The Democrats’ down-ballot losses following the 2020 election are becoming more apparent every day, and it’s led even the far-left New York Times to a moment of clarity.
The formerly reputable paper actually concluded in a report published over the weekend that down-ballot losses for Democrats were “crushing.”
Not to give the Times too much credit, as the article, which was written by reporter Trip Gabriel, ignores widespread voting irregularities which we’re told led to a victory by Democratic Joe Biden.
But Gabriel did concede that Democrats got their clocks cleaned by Republicans not named Donald Trump.
Gabriel reported that Biden’s “victory” in the election “did not translate into a wide rebuke of other Republicans, as Democrats had expected after the party made significant gains in suburban areas in the 2018 midterm elections.”
“From the top of the party down to the state level, Democratic officials are awakening to the reality that voters may have delivered a one-time verdict on Mr. Trump that does not equal ongoing support for center-left policies,” added Gabriel.
The Times report concluded Biden, a man who apparently cannot play with a puppy without harming himself, won the election after President Trump drew the ire of suburban voters.
That evaluation of the election is questionable, as are the results of the overall election in a number of key battleground states.
Trump’s legal team is currently seeking an answer to those questions, but down the ballot, Republicans, as of Monday, had picked up a net gain of 11 House seats, leaving Democrats with a slim 222-212 majority, for now, according to Real Clear Politics.
That’s not a sign of the overwhelming mandate Democrats expected.
The blue wave never materialized, and so you’d expect a great many Democrats are spending a lot of time in the mirror evaluating what went wrong.
Gabriel is among them.
Democrats are already plagued by infighting following their losses in the House.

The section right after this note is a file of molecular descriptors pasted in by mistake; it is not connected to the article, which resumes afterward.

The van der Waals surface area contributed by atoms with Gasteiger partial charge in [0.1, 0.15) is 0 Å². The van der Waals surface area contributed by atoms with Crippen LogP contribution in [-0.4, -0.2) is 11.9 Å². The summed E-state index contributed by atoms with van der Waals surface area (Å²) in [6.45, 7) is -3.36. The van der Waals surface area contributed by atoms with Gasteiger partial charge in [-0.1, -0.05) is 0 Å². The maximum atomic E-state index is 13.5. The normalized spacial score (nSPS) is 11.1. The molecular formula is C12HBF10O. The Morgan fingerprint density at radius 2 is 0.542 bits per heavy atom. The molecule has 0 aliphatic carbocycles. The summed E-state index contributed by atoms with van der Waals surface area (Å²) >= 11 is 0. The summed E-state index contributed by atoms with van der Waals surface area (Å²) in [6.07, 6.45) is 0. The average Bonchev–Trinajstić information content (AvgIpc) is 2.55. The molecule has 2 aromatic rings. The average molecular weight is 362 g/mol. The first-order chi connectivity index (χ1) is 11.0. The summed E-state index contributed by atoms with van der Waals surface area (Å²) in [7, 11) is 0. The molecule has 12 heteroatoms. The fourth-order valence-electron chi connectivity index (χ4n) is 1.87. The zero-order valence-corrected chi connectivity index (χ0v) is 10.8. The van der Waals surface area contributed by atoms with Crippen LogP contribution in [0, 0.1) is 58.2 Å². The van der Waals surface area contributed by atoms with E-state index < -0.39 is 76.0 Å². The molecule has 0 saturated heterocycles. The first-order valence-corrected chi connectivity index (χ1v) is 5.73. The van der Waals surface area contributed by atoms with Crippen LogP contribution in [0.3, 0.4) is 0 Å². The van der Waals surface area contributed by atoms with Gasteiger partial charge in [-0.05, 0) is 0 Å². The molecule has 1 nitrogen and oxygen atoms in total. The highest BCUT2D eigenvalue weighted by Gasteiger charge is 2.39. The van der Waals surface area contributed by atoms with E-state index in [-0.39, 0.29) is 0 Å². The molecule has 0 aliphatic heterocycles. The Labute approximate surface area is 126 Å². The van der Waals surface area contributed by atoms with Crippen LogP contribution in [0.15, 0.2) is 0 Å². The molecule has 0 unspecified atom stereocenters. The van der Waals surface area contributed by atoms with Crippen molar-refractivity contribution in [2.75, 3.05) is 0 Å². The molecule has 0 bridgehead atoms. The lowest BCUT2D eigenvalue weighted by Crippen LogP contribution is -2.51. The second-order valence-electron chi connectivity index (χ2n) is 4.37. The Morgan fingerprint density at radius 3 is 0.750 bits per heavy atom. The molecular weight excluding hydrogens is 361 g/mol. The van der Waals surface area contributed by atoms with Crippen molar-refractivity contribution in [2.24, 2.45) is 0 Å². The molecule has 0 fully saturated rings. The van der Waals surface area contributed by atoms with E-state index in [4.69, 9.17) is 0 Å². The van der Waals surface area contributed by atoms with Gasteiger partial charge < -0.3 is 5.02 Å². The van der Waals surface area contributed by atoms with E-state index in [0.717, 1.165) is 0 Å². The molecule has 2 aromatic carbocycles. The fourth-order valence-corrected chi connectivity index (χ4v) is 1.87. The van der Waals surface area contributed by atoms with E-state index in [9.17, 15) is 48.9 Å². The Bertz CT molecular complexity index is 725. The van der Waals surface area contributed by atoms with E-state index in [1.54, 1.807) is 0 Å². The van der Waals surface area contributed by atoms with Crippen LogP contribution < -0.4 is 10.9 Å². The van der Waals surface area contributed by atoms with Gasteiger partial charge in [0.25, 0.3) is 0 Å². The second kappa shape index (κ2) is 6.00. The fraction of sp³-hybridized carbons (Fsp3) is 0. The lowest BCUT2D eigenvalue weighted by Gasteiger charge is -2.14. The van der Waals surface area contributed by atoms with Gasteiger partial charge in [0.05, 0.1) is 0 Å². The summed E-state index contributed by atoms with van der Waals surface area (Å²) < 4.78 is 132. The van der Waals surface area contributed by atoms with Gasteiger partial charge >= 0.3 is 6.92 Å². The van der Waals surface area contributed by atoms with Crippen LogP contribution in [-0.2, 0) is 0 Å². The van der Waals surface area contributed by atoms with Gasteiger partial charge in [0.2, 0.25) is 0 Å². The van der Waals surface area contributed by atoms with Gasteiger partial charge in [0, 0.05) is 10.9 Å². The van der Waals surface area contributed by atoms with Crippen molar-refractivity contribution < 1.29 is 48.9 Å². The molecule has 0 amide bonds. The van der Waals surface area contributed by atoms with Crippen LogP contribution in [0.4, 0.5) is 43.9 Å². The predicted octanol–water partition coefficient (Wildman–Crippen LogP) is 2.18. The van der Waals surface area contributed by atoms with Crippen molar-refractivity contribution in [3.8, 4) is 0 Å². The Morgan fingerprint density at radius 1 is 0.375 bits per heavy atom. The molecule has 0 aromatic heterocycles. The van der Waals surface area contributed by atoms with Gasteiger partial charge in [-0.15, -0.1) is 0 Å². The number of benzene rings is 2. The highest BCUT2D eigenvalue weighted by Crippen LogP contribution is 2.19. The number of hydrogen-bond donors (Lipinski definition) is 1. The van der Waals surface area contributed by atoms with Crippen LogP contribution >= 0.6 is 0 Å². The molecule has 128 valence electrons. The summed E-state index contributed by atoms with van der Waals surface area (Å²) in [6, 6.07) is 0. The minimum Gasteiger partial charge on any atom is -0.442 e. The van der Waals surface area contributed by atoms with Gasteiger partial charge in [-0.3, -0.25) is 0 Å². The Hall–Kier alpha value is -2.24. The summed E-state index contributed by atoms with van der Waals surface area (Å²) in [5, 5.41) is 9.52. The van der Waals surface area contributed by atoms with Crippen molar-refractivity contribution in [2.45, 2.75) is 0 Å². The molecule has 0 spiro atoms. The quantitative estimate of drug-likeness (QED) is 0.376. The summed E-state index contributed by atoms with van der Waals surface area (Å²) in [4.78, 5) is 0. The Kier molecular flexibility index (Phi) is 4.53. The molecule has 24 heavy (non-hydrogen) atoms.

The overall message reported among aggrieved Democrats is they apparently recognized some voters might have been turned off by rhetoric about defunding police agencies and supporting riots.
To pour salt in the wound for Democrats feeling defeated in what was supposed to be a referendum on Trump and Republicans, The New York Times described their performance in the House and in state race as “crushing.”
After gubernatorial races were called, Republicans added to their slim majority and hold a 27-23 lead.
Republican Greg Gianforte defeated Democrat Lt. Gov. Mike Cooney to take the governor’s mansion for the GOP.
Additionally, the GOP flipped the New Hampshire Legislature, taking both the state House and Senate, while holding ground in other states.
Down-ballot races were a massive letdown for Democrats, and not even The New York Times can find a way to frame that positively.
Senate Republicans, so far, have netted one loss.
How the two Georgia Senate runoffs will be decided remains to be seen, but there is a strong possibility that the GOP could retain control of the Senate.
Even if Republican Sens. Kelly Loeffler and David Perdue are defeated, Democratic Sen. Joe Manchin of West Virginia has signaled he’ll be no rubber stamp for radical Democrats in the Senate.
A victory from Loeffler, Perdue, or both, would ensure a GOP majority.
If both lose, to get anything done, Democrats would almost certainly need Manchin onboard and a Vice President Kamala Harris to break the tie on every vote.
No matter how the quagmire that is the 2020 presidential election ultimately shakes out, Democrats are right to be disappointed in their down-ballot losses, as they underperformed their own expectations — probably led astray by bad polling and pollsters — and are likely to have a difficult time forcing a radical agenda on the country.
Short of the complete loss of the House, Democrats were handed a major defeat.
The Los Angeles Times, another liberal publication, is also not sugar-coating the losses for Democrats.
The Times reported on Monday, “Democrats are now in the process of recalibrating their expectations on a wide variety of issues, such as immigration, healthcare and climate change … In terms of legislation, that means Democrats are scaling back their plans — and their rhetoric.”
The Times further reported, “Ambitious liberal policies like Medicare for all and the Green New Deal are likely to be pushed to a back burner,” while also noting, “Democrats could be facing a House majority as small as 222, just a few more than the 218 votes needed to pass legislation.”
Democratic Rep. Scott Peters of California told the newspaper, “People were talking in a really cocky way before that Democrats were going to take the trifecta [White House, Senate and House], and we were not ever going to talk to Republicans about anything. We were going to ram all this policy down their throats.”
Democrats will likely be denied the opportunity to run the government unopposed, no matter what happens with the Senate runoffs and the White House, and there’s a silver lining in that.
It’s more of a reason for conservatives to get out and fight for American values such as limited government, border security, individual liberty and election integrity.
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